State v. Hawkins

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Justia Opinion Summary

The Supreme Court affirmed the judgment of the court of appeals affirming the judgment of the trial court overruling Defendant's motion to suppress evidence relating to a traffic stop, holding that the arresting officer had reasonable suspicion to make an investigatory stop.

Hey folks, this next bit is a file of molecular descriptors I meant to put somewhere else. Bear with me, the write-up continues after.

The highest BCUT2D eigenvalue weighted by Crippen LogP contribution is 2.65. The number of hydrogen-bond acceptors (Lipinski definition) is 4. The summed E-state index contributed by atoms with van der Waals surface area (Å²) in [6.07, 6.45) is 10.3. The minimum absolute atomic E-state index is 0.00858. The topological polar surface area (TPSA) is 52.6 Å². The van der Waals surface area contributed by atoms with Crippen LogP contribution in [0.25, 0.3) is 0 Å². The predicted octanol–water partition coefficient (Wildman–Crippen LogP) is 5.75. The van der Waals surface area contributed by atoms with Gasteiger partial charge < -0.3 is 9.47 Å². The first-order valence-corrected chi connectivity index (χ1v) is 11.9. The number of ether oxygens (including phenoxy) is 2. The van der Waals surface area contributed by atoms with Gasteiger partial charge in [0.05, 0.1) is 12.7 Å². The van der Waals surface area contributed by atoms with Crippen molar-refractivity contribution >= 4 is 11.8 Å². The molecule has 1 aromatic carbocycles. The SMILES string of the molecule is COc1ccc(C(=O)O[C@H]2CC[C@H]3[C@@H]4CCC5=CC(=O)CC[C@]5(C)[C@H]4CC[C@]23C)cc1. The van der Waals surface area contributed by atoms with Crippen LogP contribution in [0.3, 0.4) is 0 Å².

In affirming the trial court, the court of appeals determined that the discrepancy between the color in the vehicle's registration and the actual color of the vehicle was sufficient to raise the officer's suspicion to that vehicle was either stolen or that the license plate had been taken from another vehicle. The Supreme Court affirmed, holding that when a police officer encounters a vehicle that is painted a different color from the color listed in the vehicle registration records and the officer believes that the vehicle or its license plates may be stolen, the officer has a reasonable, articulable suspicion of criminal activity and is authorized to perform an investigative traffic stop.